I will be discussing the fact that the profound problems which characterize the “Indian Problem” now are a direct result of the actions taken in response to previous conceptions of the “Indian Problem.” The “Indian Problem” emerged as an issue for white settlers who perceived Indians as savages, as a sub-human race. Because white settlers viewed Indians this way, they thought it was okay to use excessive military force. Through 19th century, this military force was used to conquer Indians and move them from their native lands and resettle them. Sicknesses that the white settlers had brought with them devastated the Indian population because Indians had not encountered these illnesses before, and they had no natural immunity to them. Additionally, white-Indian relations seem as though they were fragile from the start, perhaps with both sides over-reacting at times.
Like salt on an open wound, the revealed horrors replace the horror stories of the past. The injustices that continue throughout this hemisphere, and in the remaining places in the world where indigenous peoples survive are for the most part, unknown. Over and over again the Indians have been forced to struggle with the evil to preserve their rights, culture, environment and people. One question arises-why are there still conflicts concerning the indigenous people still a threat in today’s’ highly “advanced” society? Unfortunately, the scars of these injustices are ever present and are reopened again and again through more betrayal by the government(s).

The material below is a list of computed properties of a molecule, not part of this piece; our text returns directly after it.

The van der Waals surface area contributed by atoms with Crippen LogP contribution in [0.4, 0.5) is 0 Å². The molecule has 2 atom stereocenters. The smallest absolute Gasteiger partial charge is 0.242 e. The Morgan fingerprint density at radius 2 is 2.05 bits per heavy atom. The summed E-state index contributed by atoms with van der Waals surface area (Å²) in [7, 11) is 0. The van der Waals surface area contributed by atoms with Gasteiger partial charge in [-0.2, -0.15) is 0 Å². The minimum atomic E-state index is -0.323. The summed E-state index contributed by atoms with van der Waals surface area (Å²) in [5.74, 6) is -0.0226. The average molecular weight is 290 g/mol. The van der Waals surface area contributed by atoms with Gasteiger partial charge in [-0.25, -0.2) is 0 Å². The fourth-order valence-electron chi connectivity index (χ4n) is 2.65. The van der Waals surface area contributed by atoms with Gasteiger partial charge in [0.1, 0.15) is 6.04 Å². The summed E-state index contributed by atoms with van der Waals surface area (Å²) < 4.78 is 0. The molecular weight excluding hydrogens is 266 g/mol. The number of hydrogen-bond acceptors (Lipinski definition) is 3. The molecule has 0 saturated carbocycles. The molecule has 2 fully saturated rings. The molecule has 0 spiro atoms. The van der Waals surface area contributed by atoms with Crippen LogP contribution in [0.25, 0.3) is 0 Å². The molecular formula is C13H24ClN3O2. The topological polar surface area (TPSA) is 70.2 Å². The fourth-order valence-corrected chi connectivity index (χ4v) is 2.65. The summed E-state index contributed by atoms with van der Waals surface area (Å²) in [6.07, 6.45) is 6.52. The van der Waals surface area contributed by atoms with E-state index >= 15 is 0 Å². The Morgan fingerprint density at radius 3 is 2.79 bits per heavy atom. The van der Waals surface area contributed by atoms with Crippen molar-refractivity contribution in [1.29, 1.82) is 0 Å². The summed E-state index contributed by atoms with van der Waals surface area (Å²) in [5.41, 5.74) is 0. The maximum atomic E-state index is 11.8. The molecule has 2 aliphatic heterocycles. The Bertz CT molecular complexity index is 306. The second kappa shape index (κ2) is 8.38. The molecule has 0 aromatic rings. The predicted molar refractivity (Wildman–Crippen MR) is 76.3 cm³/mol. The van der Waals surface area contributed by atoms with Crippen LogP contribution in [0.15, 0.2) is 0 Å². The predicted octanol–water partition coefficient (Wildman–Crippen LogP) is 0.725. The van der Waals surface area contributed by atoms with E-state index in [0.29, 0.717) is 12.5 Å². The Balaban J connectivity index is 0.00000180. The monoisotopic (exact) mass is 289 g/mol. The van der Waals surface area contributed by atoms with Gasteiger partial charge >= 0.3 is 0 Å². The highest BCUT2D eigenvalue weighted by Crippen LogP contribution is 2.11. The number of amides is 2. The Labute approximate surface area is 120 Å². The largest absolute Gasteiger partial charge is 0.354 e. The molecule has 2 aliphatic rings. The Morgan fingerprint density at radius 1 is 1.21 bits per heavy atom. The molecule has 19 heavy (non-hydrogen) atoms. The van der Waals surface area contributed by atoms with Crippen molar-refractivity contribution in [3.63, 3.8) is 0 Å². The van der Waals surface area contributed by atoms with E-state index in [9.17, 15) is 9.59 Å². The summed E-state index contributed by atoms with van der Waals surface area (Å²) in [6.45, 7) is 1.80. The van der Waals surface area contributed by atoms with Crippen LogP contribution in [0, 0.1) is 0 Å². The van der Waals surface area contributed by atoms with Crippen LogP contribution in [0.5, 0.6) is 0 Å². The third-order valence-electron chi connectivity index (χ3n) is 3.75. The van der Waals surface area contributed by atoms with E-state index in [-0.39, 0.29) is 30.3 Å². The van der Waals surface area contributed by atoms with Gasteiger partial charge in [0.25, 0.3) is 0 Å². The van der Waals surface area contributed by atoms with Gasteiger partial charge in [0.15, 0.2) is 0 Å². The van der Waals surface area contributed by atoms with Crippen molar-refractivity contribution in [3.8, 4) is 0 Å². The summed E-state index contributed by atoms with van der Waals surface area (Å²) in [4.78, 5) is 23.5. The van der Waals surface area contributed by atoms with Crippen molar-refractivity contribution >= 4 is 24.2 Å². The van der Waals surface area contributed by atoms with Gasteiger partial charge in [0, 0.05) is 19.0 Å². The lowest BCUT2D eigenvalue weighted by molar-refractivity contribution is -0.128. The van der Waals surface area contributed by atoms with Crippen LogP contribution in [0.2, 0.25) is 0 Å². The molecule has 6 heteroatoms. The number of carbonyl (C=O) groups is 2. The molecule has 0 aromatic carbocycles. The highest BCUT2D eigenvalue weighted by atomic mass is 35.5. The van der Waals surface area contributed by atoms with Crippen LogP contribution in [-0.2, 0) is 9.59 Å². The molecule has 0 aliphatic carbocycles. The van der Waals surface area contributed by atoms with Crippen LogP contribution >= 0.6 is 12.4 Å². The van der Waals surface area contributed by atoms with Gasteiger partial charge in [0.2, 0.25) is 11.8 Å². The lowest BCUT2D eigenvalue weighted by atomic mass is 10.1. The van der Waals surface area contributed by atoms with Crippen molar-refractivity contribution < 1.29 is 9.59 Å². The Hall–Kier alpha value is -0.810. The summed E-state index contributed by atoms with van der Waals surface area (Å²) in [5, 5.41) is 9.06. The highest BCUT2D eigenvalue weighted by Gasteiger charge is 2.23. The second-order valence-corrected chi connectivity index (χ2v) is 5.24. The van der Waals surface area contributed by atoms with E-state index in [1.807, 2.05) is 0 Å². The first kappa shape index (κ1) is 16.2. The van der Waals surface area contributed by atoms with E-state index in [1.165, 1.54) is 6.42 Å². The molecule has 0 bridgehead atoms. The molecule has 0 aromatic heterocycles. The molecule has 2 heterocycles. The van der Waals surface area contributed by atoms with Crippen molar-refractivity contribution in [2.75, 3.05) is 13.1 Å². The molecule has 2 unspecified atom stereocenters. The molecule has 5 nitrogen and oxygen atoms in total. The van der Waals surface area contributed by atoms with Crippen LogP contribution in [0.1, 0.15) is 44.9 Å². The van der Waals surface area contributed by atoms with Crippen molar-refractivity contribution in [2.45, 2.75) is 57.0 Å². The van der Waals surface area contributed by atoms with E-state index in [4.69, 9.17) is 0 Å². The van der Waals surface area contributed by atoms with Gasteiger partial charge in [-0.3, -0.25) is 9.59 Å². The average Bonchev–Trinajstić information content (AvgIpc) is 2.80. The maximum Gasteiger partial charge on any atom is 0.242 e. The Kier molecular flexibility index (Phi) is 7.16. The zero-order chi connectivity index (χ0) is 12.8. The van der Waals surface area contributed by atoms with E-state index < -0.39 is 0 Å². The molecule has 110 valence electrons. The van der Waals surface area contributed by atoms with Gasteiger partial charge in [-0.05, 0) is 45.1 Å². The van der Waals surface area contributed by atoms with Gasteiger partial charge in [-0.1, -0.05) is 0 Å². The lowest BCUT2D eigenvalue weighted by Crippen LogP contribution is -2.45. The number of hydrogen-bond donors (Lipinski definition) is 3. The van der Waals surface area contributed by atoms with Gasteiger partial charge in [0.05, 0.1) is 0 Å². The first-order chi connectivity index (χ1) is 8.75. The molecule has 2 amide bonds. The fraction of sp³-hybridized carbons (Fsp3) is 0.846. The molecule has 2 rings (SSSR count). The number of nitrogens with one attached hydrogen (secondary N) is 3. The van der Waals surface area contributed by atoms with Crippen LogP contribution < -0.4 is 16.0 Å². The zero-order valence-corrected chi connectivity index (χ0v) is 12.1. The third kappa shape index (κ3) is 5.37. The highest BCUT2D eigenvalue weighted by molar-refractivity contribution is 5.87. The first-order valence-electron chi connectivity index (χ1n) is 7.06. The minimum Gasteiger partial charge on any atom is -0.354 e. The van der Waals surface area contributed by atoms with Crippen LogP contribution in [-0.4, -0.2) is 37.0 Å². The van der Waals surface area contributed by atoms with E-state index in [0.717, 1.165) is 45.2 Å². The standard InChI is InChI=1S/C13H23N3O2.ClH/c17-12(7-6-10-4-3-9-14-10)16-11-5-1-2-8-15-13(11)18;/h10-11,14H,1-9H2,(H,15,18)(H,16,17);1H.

These Europeans were likely aware of their encroachment, but neglected it as often nothing was immediately done. Yet the Powhatan massacre showed that Native Americans were very upset by these newcomers upon their lands. “Powhatans targeting of the outlying settlements for the main brunt of the attack may provide the “text” of the lesson- that the English should remain within their proper area,” . This sort of retaliation would have made the Powhatans believe that the Europeans would realize their transgressions and not move further into Native American territory. Thus, from the beginning of European arrival on the North American continent, the Europeans took land from others, and were soon after punished for it.
Differing ideas regarding what it meant to live on the land and what was the proper way to treat gave way to forceful takeovers by the Spanish with millions of Native Americans dead. Religious differences between the two helped the Spanish to justify why they were subjugating Native Americans and religious misjudgments made by the Native Americans made it easier for the Spanish to domineer over them. Misjudgments regarding the mental and physical fortitude of the Native Americans also made the Spanish more eager to engage the Native Americans, but as time went on they would see that the battle would not be so easily won. These early differences and misjudgments would have a lasting negative impact on the relations that not only the Spanish had with Native Americans, but also the rest of Europe set on traveling across the sea to the new foreign
Forced conversion has always been a problem. Christianity has spread through violence dating back to fourth century Rome. (Kwon, 2014) Patricia Limerick describes the effect of one such Christian interaction in her essay “Haunted America.” Europeans did not come to kill the natives, rather violence ensued because the natives refused to convert to the European religion and way of life. This meant the Europeans saw them as wrong and savages. By trying to modernize Native Americans missionaries created divisions not only between Europeans and Natives, but also between natives as communities were split between those who agreed to convert and those who defended their ways; creating even more conflict.